The beautiful French region of Provence combines an impressive past with a vivid present.
Enjoy the unspoilt countryside, learn about its rich history whilst admiring its interesting architecture and appreciate why the colourful scenery and landscapes charmed the likes of Van Gogh, Cezanne and Chagall.
With so many highlights of the area it is difficult to know what to include in your itinerary, but we recommend a good mix of the art, museums, architecture and countryside. There are, of course, the must see’s of Aix, Avignon and the Pont du Gard, but don’t miss the lesser known; St Remy where Van Gogh’s asylum should be visited; and Bibemus Quarry, Cezanne’s inspiration for many of his pieces.
All tours are tailor made to suit the itinerary and budget of the society. However we highly recommend the following:
- A minimum of 4 nights is required
- Travelling in March or November can still offer mild weather and good hotel prices
- Being based in Arles or Avignon
- Include a wine tasting and a chateau visit
What to Do
Aix en Provence, former capital of Provence. Referred to by the locals as “town of water, town of Art,” Aix en Provence is a bustling and lively city with picturesque tree-lined avenues, 17th and 18th Century buildings and a wonderful old town. Home to Paul Cezanne, the city still prides itself on his name, and his studio has been kept as it was when he died, and is available to visit as well as Mont St Victoire, which was his inspiration for many of his paintings. Cezanne themed walks are available in the town, but there is also a 13th Century Gothic Cathedral, an array of impressive museums, including the Granet Museum and the Tapestry Museum.
Arles, noted for the wealth of its Roman and Romanesque heritage. The city’s monuments were listed as UNESCO world heritage monuments in 1981. Loved by artists, Picasso visited to paint the bullfights and Van Gogh and Gauguin lived and worked together here.
Camargue, one of France’s many regional Nature Parks and one of its most beautiful. Located between the Mediterranean Sea and the two arms of the Rhône River delta, this nature reserve covers 820 km² that are some of the wildest and most protected in all of Europe.
Avignon is a beautiful city with superbly preserved walls, seven gateways and architecture steeped in papal history. Of course famous for 14th century Palace of the Popes, but the old town has wonderful streets, churches and the Cathedral. There are some excellent museums too.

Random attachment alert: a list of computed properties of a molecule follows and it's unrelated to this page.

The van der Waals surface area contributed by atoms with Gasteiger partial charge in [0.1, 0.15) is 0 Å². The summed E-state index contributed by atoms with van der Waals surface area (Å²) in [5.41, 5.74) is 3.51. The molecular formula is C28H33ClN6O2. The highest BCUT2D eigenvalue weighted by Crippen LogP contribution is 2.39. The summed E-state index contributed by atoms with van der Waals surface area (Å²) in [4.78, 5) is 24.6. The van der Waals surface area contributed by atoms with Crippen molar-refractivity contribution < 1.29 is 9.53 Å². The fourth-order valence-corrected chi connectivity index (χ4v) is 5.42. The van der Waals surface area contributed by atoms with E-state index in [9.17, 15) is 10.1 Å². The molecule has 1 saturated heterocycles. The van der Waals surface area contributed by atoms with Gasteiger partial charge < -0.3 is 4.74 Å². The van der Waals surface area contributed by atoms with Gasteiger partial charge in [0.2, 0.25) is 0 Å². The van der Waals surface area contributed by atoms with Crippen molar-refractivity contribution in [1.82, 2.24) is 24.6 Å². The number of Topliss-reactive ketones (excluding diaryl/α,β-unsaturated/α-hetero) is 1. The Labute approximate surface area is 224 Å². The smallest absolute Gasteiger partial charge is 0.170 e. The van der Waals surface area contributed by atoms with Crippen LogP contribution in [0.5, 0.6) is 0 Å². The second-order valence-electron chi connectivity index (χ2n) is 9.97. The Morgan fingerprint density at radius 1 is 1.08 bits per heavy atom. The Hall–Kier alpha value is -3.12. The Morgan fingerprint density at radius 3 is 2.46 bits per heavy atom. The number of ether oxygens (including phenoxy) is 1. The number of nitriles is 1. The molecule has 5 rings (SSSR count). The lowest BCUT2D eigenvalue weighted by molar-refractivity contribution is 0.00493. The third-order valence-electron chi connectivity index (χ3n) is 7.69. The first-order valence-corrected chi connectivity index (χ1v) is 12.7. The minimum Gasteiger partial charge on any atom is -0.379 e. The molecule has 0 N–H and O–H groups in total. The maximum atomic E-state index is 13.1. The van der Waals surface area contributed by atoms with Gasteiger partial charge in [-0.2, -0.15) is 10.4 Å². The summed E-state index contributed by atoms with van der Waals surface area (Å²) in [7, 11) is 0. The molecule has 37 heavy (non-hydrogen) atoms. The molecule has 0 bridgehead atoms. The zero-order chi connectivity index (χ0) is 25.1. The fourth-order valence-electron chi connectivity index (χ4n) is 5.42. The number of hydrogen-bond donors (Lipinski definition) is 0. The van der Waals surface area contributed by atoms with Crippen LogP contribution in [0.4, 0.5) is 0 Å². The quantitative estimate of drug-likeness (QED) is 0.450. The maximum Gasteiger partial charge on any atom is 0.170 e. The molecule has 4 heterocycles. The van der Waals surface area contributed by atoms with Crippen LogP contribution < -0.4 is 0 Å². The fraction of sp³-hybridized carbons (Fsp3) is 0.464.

Pont du Gard, one of the most remarkable Roman ruins in the world. Both an aqueduct and a bridge, this 2,000 year old wonder once supplied nine million gallons of water a day to the city of Nimes. The Pont du Gard was listed as a Unesco World Heritage site in 1985.
Les Baux de Provence, dramatically situated on the edge of the Alpilles Hills where the views over the mountains and plains are simply breath-taking.
Orange is well worth a visit for the incredible Roman theatre dating from the 1st Century AD.
Nimes, not strictly in Provence, but close enough to visit and with plenty to fill your time. Important monuments here include the 2000 year old impressive Roman Arena, the best preserved Roman amphitheatre in the world and the Maison Carree, the main temple of the Gallo-Roman city, and the Museum of Fine Arts.
Chateau de Lourmarin is a wonderful 15-16th Century Chateau, and the very first Renaissance castle built in Provence. The old wing of the castle was built in the late 15th century by Foulques d’Agoult. The Italian-style loggia adds a touch of grand elegance, whereas the 16th century Renaissance wing is completely furnished and houses 15th to 19th century art collections.
Gordes is exceptionally charming thanks to its privileged position and typical architecture. Whilst strolling through its tiny streets discover beautiful old doorways, arcades and perfectly restored stonewalls against the stunning backdrop of the valley and mountains of Luberon.
Saint-Rémy de Provence, another must-see when in Provence thanks to its beautiful landscapes and, for those with an interest in Van Gogh, it is possible to visit St Paul de Mausole hospital where he spent a year.
Bibemus Quarry. The Quarries are hidden in a pine forest high on a sandstone plateau where the majestic setting inspired Cezanne to paint a number of canvasses. The Quarries have only been open to the public since 2006 and remain in a wild state – intentionally so. The plan is to make minimal changes and preserve the site as an archaeological dig.
Any of our tours can be tailored to suit your particular groups requirements.
For further details please contact one of the team on 01225 764205 or email@example.com